#955 – C# Is a Managed Language

When you author code in C#, you’re writing managed code.  That is, you’re creating a managed application.

Managed code runs within the context of the Common Language Runtime (CLR).  The CLR is a run-time environment that executes managed code and provides basic services to your application like a standard type system, memory management, and exception handling.

Managed code can be written in a number of different languages, including (but not limited to) C#, Visual Basic, and Managed C++.  The compiler for the associated language converts the code into Microsoft Intermediate Language (MSIL), which is consumed by the CLR and then compiled by a Just in Time Compiler (JIT) into machine-specific instructions.

Managed code can execute not only within Microsoft’s CLR, running on Windows, but also on other third-party CLR implementations. (E.g. The Mono project, which implements a runtime for running managed code on Android, Linux and OS X).

#728 – Dumping Out All Types in the .NET Framework

Here’s some code that looks through all assemblies in the .NET Framework directory and uses to reflection to dump out all of the types, organized by namespace.

        static void Main()
        {
            int totalNamespaces = 0;
            int totalTypes = 0;

            AppDomain.CurrentDomain.ReflectionOnlyAssemblyResolve += CurrentDomain_ReflectionOnlyAssemblyResolve;

            SortedList<string, SortedList<string, Type>> fullList =
                new SortedList<string, SortedList<string, Type>>();

            DirectoryInfo di = new DirectoryInfo(RuntimeEnvironment.GetRuntimeDirectory());
            foreach (FileInfo fi in di.GetFiles())
            {
                try
                {
                    Assembly assem = Assembly.LoadFrom(fi.FullName);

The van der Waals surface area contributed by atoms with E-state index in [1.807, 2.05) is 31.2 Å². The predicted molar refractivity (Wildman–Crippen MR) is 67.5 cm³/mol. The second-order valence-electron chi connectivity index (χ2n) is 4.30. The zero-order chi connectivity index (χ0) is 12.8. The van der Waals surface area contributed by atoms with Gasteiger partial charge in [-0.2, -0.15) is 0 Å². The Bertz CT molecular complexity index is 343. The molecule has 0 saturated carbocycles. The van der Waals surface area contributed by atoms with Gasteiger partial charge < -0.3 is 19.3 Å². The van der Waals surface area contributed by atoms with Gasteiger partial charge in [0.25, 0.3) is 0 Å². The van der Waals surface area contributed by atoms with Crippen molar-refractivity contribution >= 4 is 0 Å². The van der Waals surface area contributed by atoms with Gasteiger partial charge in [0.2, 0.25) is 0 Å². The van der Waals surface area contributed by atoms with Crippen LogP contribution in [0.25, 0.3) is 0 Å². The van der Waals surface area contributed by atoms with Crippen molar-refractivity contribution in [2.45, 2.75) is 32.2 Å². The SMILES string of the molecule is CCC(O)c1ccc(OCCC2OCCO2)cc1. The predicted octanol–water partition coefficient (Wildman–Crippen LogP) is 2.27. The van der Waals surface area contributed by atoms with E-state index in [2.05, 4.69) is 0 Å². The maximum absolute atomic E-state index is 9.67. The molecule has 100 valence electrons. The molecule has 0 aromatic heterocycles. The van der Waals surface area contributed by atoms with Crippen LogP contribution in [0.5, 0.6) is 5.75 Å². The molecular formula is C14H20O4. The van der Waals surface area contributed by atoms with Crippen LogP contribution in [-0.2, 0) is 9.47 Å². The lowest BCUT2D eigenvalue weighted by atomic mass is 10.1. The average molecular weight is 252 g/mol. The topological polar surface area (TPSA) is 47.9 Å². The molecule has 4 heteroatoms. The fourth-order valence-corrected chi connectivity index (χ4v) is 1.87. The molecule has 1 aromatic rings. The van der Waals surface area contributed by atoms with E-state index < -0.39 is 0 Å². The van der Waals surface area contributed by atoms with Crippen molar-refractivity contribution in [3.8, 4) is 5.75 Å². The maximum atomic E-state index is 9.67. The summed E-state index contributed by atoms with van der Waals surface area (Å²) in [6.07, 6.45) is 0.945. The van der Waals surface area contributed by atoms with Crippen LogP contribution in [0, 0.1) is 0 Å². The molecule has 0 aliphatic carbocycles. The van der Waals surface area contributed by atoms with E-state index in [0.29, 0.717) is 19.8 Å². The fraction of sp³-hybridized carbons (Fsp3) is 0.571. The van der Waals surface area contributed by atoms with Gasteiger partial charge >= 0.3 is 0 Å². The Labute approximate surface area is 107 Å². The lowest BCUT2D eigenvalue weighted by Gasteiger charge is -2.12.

if (assem != null)
                    {
                        ExtractListOfTypes(assem, ref fullList, ref totalNamespaces, ref totalTypes);
                    }
                }
                catch { }
            }

            Console.WriteLine(string.Format("{0} types, in {1} namespaces", totalTypes, totalNamespaces));
            DumpTypeList(fullList);
        }

        static Assembly CurrentDomain_ReflectionOnlyAssemblyResolve(object sender, ResolveEventArgs args)
        {
            return Assembly.ReflectionOnlyLoad(args.Name);
        }

        private static void ExtractListOfTypes(Assembly assem, ref SortedList<string, SortedList<string, Type>> theList,
            ref int totalNamespaces, ref int totalTypes)
        {
            if (theList == null)
                throw new Exception("Uninitialized list");

            foreach (Type t in assem.GetTypes())
            {
                string theNamespace = t.Namespace != null ? t.Namespace : "(global)";

                // Add namespace if it's not already in list
                if (!theList.ContainsKey(theNamespace))
                {
                    theList.Add(theNamespace, new SortedList<string, Type>());
                    totalNamespaces++;
                }

                // And add type under appropriate namespace
                if (!theList[theNamespace].ContainsKey(t.FullName))
                {
                    theList[theNamespace].Add(t.FullName, t);
                    totalTypes++;
                }
            }

            return;
        }

        private static void DumpTypeList(SortedList<string, SortedList<string, Type>> theList)
        {
            foreach (KeyValuePair<string,SortedList<string,Type>> kvp in theList)
            {
                Console.WriteLine(string.Format("Namespace: [{0}]", kvp.Key));

                foreach (KeyValuePair<string, Type> kvpInner in kvp.Value)
                {
                    Console.WriteLine(string.Format("  Type: [{0}]", ((Type)kvpInner.Value).FullName));
                }

                Console.WriteLine();
            }
        }

When I run this against .NET 4.0.30319, I get a total of 40,166 types, in 657 namespaces.

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